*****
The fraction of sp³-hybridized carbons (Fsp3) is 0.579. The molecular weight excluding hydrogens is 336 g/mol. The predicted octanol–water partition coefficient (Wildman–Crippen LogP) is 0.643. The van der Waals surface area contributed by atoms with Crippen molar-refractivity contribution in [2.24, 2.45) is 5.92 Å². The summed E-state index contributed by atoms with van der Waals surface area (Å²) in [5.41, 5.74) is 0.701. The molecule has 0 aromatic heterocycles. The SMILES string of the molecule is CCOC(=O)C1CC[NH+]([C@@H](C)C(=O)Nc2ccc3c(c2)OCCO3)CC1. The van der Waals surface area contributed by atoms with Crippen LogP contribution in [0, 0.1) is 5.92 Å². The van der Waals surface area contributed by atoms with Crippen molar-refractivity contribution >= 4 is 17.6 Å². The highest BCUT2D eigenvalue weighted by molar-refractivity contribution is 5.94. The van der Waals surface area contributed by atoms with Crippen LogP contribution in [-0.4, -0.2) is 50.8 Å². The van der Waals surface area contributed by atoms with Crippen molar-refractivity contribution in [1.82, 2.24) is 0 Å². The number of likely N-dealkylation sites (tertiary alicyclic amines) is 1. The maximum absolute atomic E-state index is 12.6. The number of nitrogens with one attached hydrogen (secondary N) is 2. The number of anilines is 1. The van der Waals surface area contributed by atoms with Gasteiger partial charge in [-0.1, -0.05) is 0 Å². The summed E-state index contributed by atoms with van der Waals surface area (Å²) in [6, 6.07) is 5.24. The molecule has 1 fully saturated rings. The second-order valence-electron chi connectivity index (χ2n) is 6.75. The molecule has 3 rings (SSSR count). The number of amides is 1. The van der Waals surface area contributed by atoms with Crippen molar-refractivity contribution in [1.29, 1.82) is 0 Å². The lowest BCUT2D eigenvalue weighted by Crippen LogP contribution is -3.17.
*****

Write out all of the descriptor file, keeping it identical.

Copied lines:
The fraction of sp³-hybridized carbons (Fsp3) is 0.579. The molecular weight excluding hydrogens is 336 g/mol. The predicted octanol–water partition coefficient (Wildman–Crippen LogP) is 0.643. The van der Waals surface area contributed by atoms with Crippen molar-refractivity contribution in [2.24, 2.45) is 5.92 Å². The summed E-state index contributed by atoms with van der Waals surface area (Å²) in [5.41, 5.74) is 0.701. The molecule has 0 aromatic heterocycles. The SMILES string of the molecule is CCOC(=O)C1CC[NH+]([C@@H](C)C(=O)Nc2ccc3c(c2)OCCO3)CC1. The van der Waals surface area contributed by atoms with Crippen LogP contribution in [0, 0.1) is 5.92 Å². The van der Waals surface area contributed by atoms with Crippen molar-refractivity contribution >= 4 is 17.6 Å². The highest BCUT2D eigenvalue weighted by molar-refractivity contribution is 5.94. The van der Waals surface area contributed by atoms with Crippen LogP contribution in [-0.4, -0.2) is 50.8 Å². The van der Waals surface area contributed by atoms with Crippen molar-refractivity contribution in [1.82, 2.24) is 0 Å². The number of likely N-dealkylation sites (tertiary alicyclic amines) is 1. The maximum absolute atomic E-state index is 12.6. The number of nitrogens with one attached hydrogen (secondary N) is 2. The number of anilines is 1. The van der Waals surface area contributed by atoms with Gasteiger partial charge in [-0.1, -0.05) is 0 Å². The summed E-state index contributed by atoms with van der Waals surface area (Å²) in [6, 6.07) is 5.24. The molecule has 1 fully saturated rings. The second-order valence-electron chi connectivity index (χ2n) is 6.75. The molecule has 3 rings (SSSR count). The number of amides is 1. The van der Waals surface area contributed by atoms with Crippen molar-refractivity contribution in [1.29, 1.82) is 0 Å². The lowest BCUT2D eigenvalue weighted by Crippen LogP contribution is -3.17.